IRS Also Forecasts ERC Settlement Program
On September 14, 2023, IRS Commissioner Danny Werfel ordered an immediate moratorium on the processing of Employee Retention Tax Credit (“ERC”) claims. According to the IRS, the moratorium will be in place through at least December 31, 2023.
The moratorium is the IRS’s boldest step yet in its ongoing effort to stem the tide of what it maintains are illegitimate ERC claims being processed by aggressive promoters. For months the IRS has issued repeated warnings about so-called ERC schemes, placing abusive ERC schemes first on its 2023 “Dirty Dozen” list of abusive transactions. With over 3.6 million claims made to date and a backlog of over 600,000 claims, the IRS evidently determined that its prior steps were insufficient to address the magnitude of the problem. Commissioner Werfel acknowledged as much when announcing the moratorium, noting “[t]he continued aggressive marketing of these schemes is harming well-meaning businesses and delaying the payment of legitimate claims, which makes it harder to run the rest of the tax system. This harms all taxpayers, not just ERC applicants.”
The IRS also is working on procedures by which ERC applicants with second thoughts about their unprocessed ERC claims may withdraw their claims, as well as on a settlement program through which ineligible recipients of ERC funds may repay those funds and avoid penalties.
“For those people being pressured by promoters to apply for the Employee Retention Credit, I urge them to immediately pause and review their situation while we look to add new protections and safeguards to stop bad claims from ever coming in,” cautioned Commissioner Werfel. “In the meantime, businesses should seek out a trusted tax professional who actually understands the complex ERC rules.”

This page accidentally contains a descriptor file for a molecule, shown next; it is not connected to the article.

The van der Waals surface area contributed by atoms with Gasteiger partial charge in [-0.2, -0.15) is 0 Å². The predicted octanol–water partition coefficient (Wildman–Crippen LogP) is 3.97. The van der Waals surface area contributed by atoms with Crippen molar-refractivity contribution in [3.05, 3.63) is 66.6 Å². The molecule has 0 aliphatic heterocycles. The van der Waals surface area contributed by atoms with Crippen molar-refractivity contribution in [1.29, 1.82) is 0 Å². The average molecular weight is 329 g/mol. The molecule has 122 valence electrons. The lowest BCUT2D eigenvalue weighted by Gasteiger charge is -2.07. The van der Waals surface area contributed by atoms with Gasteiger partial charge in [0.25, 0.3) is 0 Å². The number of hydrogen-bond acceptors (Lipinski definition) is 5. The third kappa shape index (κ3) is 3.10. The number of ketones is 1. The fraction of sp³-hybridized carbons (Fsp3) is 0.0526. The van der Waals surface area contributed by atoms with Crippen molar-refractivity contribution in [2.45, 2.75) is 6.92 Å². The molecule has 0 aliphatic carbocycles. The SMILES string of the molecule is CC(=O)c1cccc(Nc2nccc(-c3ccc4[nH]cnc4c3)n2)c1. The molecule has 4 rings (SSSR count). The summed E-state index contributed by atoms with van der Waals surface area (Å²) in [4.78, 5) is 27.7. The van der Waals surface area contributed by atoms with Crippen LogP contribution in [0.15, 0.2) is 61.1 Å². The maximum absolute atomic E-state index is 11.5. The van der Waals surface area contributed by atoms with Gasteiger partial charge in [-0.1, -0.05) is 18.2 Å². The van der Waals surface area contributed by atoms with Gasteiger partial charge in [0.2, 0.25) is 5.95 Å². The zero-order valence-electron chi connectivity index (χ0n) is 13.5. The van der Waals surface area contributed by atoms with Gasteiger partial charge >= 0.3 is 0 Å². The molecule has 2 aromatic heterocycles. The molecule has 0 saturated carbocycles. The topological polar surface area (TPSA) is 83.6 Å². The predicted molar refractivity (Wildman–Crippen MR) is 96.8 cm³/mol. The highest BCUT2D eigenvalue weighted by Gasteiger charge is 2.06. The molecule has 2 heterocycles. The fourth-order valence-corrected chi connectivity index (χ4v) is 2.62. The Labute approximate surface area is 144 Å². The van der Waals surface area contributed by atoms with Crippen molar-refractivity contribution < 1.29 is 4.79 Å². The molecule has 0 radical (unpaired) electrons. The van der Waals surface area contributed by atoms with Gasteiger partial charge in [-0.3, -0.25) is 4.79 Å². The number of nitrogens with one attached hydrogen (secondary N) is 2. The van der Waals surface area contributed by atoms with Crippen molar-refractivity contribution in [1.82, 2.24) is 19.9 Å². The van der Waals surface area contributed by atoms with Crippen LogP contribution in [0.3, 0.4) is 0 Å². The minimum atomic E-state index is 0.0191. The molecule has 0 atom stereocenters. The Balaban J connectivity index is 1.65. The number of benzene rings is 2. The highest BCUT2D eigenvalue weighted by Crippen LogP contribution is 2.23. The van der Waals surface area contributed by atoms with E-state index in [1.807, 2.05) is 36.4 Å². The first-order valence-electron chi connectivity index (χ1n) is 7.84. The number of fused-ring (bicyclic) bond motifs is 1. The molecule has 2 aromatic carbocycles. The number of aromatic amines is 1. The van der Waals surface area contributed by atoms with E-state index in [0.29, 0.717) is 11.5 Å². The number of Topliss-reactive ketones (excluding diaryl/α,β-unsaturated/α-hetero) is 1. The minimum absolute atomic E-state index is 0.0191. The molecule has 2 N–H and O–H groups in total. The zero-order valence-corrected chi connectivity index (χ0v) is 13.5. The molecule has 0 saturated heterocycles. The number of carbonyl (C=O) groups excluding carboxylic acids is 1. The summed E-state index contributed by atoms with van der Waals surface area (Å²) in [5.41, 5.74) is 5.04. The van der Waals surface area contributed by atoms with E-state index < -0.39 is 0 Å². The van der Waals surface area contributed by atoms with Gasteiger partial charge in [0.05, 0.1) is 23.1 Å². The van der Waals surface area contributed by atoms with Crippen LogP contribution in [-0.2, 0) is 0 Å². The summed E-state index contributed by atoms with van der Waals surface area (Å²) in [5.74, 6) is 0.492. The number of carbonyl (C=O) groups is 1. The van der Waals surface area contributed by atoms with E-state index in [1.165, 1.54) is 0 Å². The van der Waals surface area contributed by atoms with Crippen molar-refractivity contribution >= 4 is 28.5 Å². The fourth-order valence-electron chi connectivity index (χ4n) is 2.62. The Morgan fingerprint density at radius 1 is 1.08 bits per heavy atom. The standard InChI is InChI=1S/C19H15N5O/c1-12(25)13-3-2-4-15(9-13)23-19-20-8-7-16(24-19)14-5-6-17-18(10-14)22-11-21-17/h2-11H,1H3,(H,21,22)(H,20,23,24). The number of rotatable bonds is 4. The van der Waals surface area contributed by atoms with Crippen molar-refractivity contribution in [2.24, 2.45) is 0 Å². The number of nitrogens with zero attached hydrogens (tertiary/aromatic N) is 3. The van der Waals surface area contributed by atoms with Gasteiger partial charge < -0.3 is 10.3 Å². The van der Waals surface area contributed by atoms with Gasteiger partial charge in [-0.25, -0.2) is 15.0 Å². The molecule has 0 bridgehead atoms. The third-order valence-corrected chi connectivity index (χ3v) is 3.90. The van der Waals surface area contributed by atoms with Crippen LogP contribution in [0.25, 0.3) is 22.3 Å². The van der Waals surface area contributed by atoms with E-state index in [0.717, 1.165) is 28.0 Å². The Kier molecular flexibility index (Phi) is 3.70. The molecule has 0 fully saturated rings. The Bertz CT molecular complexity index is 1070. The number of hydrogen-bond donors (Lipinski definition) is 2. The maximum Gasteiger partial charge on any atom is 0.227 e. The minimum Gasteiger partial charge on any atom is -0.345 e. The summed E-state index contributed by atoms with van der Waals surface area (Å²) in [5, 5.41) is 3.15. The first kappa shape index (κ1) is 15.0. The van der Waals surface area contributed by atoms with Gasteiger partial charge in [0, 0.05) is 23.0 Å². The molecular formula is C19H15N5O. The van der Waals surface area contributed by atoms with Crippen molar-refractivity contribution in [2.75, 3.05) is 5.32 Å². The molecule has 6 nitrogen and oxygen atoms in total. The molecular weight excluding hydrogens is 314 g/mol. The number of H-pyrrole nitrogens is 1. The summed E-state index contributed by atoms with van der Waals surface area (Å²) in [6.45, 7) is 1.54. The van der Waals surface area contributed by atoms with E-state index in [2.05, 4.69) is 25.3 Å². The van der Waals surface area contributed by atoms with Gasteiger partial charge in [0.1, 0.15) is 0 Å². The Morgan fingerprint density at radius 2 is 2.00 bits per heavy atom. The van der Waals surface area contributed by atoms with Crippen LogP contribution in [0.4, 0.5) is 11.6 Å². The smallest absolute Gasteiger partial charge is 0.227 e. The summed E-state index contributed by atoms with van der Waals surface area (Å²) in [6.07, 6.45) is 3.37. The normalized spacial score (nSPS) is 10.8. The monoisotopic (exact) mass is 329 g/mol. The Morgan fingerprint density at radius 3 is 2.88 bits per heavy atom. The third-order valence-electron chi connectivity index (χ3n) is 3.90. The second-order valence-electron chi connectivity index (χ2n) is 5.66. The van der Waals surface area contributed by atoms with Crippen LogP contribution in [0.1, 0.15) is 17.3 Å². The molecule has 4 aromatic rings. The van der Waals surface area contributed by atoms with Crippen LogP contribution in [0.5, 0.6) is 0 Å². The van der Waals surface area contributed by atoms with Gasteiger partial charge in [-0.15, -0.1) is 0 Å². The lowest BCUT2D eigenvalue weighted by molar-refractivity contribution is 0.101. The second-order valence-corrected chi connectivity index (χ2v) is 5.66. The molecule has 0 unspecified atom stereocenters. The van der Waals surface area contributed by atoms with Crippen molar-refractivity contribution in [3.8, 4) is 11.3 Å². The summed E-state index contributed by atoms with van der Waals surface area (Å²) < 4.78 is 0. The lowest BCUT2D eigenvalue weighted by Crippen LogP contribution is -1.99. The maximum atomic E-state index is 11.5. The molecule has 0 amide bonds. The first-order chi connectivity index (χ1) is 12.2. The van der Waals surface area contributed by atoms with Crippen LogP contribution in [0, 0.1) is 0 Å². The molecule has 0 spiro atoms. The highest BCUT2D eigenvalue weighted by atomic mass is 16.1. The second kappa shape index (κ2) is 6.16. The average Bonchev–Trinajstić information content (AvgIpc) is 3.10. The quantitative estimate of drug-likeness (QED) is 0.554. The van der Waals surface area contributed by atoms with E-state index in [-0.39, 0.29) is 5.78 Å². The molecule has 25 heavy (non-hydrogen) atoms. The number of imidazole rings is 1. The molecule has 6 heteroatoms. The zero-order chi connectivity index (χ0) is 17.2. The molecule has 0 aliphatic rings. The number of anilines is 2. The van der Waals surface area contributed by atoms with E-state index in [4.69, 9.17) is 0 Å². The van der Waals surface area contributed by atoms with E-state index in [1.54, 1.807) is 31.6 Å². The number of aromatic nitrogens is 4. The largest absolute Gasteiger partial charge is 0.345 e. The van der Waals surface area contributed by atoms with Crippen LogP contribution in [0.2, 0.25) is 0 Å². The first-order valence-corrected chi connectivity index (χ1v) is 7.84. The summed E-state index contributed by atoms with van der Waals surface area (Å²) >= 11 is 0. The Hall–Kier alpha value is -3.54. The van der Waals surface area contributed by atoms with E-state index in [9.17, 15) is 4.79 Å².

The IRS’s announcement also notes that trained auditors are aggressively examining ERC claims posing the greatest risk, and that the IRS Criminal Investigation division is actively working to identify potential tax fraud and promoters of fraudulent claims for potential referral for prosecution to the Department of Justice.
The ERC, created under the CARES Act to assist businesses that continued to pay their employees during the COVID-19 pandemic, is a refundable tax credit that allows employers to offset their employment taxes against a percentage of qualified wages paid to employees. Eligible employers can claim the ERC on an original or amended employment tax return for an eligible period between March 13, 2020, and December 31, 2021. To qualify for the ERC, a business must meet one of the following three criteria:
- Experienced a full or partial suspension of operations resulting from a government order issued due to the COVID-19 pandemic during 2020 or the first three quarters of 2021;
- Experienced a significant decline in gross receipts during 2020 or a decline in gross receipts during the first three quarters of 2021 as defined by the criteria set forth in the appropriate IRS guidance (Notice 2021-20 for 2020 and Notice 2021-23 for 2021);
- Qualified as a recovery startup business for the third or fourth quarters of 2021 as defined in Notice 2021-49.
Since October 2022, the IRS has warned of dubious ERC schemes being aggressively promoted by firms that charge large contingency fees. Last March, the IRS issued IR-2023-49 placing abusive ERC schemes at the top of its 2023 list of “Dirty Dozen” transactions.
On March 8, 2023, the IRS advised that it was correcting the text of Treasury Decision 9953, temporary regulations allowing the IRS to recapture ERC erroneously allocated to employers by assessing and collecting the erroneous payments as underpayments of tax. The IRS takes the position that the corrections are effective on March 9, 2023, but applicable on September 10, 2021.
The IRS has pledged to aggressively audit questionable ERC claims and to criminally investigate individuals who knowingly promote illegitimate ERC transactions.
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